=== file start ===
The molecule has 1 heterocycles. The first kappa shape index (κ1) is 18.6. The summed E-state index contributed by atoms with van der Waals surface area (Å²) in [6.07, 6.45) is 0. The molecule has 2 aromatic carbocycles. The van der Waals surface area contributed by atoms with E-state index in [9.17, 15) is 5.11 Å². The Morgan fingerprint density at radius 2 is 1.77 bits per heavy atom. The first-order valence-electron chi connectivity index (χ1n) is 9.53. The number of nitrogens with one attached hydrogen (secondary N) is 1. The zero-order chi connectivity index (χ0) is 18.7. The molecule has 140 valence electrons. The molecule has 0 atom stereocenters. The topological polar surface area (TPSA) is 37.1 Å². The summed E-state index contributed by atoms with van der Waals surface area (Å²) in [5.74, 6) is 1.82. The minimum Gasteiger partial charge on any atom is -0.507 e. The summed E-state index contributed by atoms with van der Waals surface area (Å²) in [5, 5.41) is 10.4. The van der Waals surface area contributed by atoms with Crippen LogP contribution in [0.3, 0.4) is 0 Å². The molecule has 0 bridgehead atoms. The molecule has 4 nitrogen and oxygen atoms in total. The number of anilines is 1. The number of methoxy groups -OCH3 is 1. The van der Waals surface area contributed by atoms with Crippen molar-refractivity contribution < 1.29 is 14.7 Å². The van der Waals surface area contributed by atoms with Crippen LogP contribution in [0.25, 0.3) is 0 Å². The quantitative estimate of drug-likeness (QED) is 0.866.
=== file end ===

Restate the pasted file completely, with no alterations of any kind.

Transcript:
The molecule has 1 heterocycles. The first kappa shape index (κ1) is 18.6. The summed E-state index contributed by atoms with van der Waals surface area (Å²) in [6.07, 6.45) is 0. The molecule has 2 aromatic carbocycles. The van der Waals surface area contributed by atoms with E-state index in [9.17, 15) is 5.11 Å². The Morgan fingerprint density at radius 2 is 1.77 bits per heavy atom. The first-order valence-electron chi connectivity index (χ1n) is 9.53. The number of nitrogens with one attached hydrogen (secondary N) is 1. The zero-order chi connectivity index (χ0) is 18.7. The molecule has 140 valence electrons. The molecule has 0 atom stereocenters. The topological polar surface area (TPSA) is 37.1 Å². The summed E-state index contributed by atoms with van der Waals surface area (Å²) in [5.74, 6) is 1.82. The minimum Gasteiger partial charge on any atom is -0.507 e. The summed E-state index contributed by atoms with van der Waals surface area (Å²) in [5, 5.41) is 10.4. The van der Waals surface area contributed by atoms with Crippen LogP contribution in [0.3, 0.4) is 0 Å². The molecule has 0 bridgehead atoms. The molecule has 4 nitrogen and oxygen atoms in total. The number of anilines is 1. The number of methoxy groups -OCH3 is 1. The van der Waals surface area contributed by atoms with Crippen molar-refractivity contribution < 1.29 is 14.7 Å². The van der Waals surface area contributed by atoms with Crippen LogP contribution in [0.25, 0.3) is 0 Å². The quantitative estimate of drug-likeness (QED) is 0.866.